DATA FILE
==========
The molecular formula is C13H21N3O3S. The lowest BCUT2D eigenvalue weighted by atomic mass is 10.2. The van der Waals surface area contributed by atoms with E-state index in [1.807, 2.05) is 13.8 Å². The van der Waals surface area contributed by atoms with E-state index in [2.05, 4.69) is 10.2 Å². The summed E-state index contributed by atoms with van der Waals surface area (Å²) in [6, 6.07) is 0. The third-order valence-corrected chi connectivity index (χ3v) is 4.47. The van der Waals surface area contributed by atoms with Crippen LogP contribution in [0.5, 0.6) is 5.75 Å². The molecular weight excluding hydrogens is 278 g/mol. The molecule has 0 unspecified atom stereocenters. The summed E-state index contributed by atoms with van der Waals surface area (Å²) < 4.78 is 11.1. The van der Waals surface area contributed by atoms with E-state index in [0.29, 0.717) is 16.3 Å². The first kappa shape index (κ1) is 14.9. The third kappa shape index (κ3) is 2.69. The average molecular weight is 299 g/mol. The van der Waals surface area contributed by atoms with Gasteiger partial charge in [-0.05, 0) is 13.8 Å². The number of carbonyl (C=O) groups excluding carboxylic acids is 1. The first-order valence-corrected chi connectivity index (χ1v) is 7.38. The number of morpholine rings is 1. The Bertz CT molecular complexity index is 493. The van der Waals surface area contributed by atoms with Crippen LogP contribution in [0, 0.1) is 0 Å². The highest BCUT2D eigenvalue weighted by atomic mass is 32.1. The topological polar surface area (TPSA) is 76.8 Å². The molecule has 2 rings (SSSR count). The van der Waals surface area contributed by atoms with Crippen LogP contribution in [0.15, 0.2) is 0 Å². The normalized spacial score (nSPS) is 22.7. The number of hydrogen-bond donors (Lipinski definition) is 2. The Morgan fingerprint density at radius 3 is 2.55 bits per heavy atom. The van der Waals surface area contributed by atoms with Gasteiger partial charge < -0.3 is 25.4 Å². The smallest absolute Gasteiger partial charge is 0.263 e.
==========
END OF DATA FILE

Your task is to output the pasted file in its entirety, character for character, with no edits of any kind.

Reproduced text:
The molecular formula is C13H21N3O3S. The lowest BCUT2D eigenvalue weighted by atomic mass is 10.2. The van der Waals surface area contributed by atoms with E-state index in [1.807, 2.05) is 13.8 Å². The van der Waals surface area contributed by atoms with E-state index in [2.05, 4.69) is 10.2 Å². The summed E-state index contributed by atoms with van der Waals surface area (Å²) in [6, 6.07) is 0. The third-order valence-corrected chi connectivity index (χ3v) is 4.47. The van der Waals surface area contributed by atoms with Crippen LogP contribution in [0.5, 0.6) is 5.75 Å². The molecular weight excluding hydrogens is 278 g/mol. The molecule has 0 unspecified atom stereocenters. The summed E-state index contributed by atoms with van der Waals surface area (Å²) < 4.78 is 11.1. The van der Waals surface area contributed by atoms with E-state index in [0.29, 0.717) is 16.3 Å². The first kappa shape index (κ1) is 14.9. The third kappa shape index (κ3) is 2.69. The average molecular weight is 299 g/mol. The van der Waals surface area contributed by atoms with Gasteiger partial charge in [-0.05, 0) is 13.8 Å². The number of carbonyl (C=O) groups excluding carboxylic acids is 1. The first-order valence-corrected chi connectivity index (χ1v) is 7.38. The number of morpholine rings is 1. The Bertz CT molecular complexity index is 493. The van der Waals surface area contributed by atoms with Crippen LogP contribution in [0, 0.1) is 0 Å². The highest BCUT2D eigenvalue weighted by atomic mass is 32.1. The topological polar surface area (TPSA) is 76.8 Å². The molecule has 2 rings (SSSR count). The van der Waals surface area contributed by atoms with Crippen LogP contribution in [0.15, 0.2) is 0 Å². The normalized spacial score (nSPS) is 22.7. The number of hydrogen-bond donors (Lipinski definition) is 2. The Morgan fingerprint density at radius 3 is 2.55 bits per heavy atom. The van der Waals surface area contributed by atoms with Gasteiger partial charge < -0.3 is 25.4 Å². The smallest absolute Gasteiger partial charge is 0.263 e.